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40 years No Justice for Orgreave Rally in Sheffield 15th June, 2024

Arthur Scargill, former NUM leader with Gareth Peirce, solicitor and human rights activist in Sheffield

Arthur Scargill joined the 2024 Rally fighting for justice for the infamous Battle of Orgreave where riot police, horses, shields, trucheons took on unprotected miners picketing the delivering of coal to Orgreave. He himself had led from the front but at some point was felled by a police shield landing him in hospital. He made it clear that he wanted pickets to remain in place on site as had happened in 1972 at Saltley Gate in Birmingham when the combination of pickets and 20,000 Birmingham workers compelled the police to shut the gates. It was a famous victory, but one that haunted Prime Minister Margaret Thatcher all those years later. She devotes a chapter in her autobiography to it. There is absolutely no reason why Orgreave have the same outcome as Saltley had Scargill's wishes been followed. The police have not challenged that view.

Gareth Peirce, the lawyer famed for her involvement in high profile cases, including Orgreave and Hillsbrough, spoke along with Scargill. The police brought prosecutions against 95 miners but thanks to the eminent legal representation led by Ms Peirce their cases were all dismissed with the comment "one police force, two disgraces". This included senor police ordering officers to change their statements. The BBC also assisted by running a news report backwards so it looked as if miners were moving forward on the attack while they were actually retreating.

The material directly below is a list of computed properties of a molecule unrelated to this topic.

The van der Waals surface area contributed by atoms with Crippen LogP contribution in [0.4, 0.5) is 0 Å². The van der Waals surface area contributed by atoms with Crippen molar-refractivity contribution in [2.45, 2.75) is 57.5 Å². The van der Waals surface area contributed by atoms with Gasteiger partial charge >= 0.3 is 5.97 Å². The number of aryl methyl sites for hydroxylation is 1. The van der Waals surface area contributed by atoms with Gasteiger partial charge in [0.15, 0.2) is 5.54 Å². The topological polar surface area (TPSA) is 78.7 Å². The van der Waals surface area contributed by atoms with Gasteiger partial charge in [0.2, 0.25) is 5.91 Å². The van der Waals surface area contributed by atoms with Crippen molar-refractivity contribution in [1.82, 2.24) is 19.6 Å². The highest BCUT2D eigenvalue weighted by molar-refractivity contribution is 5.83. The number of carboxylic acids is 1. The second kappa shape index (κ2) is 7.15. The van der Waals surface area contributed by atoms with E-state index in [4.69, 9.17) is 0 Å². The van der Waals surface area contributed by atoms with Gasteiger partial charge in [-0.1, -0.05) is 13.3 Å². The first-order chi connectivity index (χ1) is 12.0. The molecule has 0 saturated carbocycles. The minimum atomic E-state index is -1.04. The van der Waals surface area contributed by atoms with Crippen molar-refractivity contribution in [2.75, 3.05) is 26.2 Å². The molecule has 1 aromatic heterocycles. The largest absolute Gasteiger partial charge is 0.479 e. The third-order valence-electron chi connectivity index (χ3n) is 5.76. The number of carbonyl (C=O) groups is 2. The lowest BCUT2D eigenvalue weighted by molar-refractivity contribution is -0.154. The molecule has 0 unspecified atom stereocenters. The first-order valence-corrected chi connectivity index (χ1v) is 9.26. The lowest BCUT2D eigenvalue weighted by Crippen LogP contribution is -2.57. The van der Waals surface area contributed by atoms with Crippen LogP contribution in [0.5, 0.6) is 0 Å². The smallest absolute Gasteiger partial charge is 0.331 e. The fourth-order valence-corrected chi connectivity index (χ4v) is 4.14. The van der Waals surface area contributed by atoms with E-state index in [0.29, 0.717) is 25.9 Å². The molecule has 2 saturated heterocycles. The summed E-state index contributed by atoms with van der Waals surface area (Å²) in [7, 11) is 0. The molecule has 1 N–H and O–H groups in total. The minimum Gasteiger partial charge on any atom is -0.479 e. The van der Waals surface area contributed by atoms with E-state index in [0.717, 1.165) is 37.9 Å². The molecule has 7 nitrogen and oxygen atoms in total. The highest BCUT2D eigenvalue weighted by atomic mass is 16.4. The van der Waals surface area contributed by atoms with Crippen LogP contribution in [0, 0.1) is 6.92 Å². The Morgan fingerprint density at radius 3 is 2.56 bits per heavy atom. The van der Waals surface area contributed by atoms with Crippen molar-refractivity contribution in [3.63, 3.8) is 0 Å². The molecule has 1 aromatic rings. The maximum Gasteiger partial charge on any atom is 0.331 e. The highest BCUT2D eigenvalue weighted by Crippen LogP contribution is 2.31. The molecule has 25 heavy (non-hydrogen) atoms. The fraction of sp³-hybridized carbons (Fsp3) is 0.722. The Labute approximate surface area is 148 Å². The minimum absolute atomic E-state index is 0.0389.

The BBC reported that while Arthur Scargill was in attendance he was not a speaker. In fact there were speakers in the afternoon as well as the morning and he spoke to wind up the day. At this point I'm waiting see what was said during the day. Arthur has already spoken at packed meetings at a number of former mining sites and received standing ovations each time, such is the continuing feeling of injustice among the communities affected by the Thatcher Government's actions and lies as they killed of mining along with so much of competitive British Industry. Many of the pits were profitable and certainly cheaper than the inferior and dirtier coal which was, and is still required to provide our energy needs.

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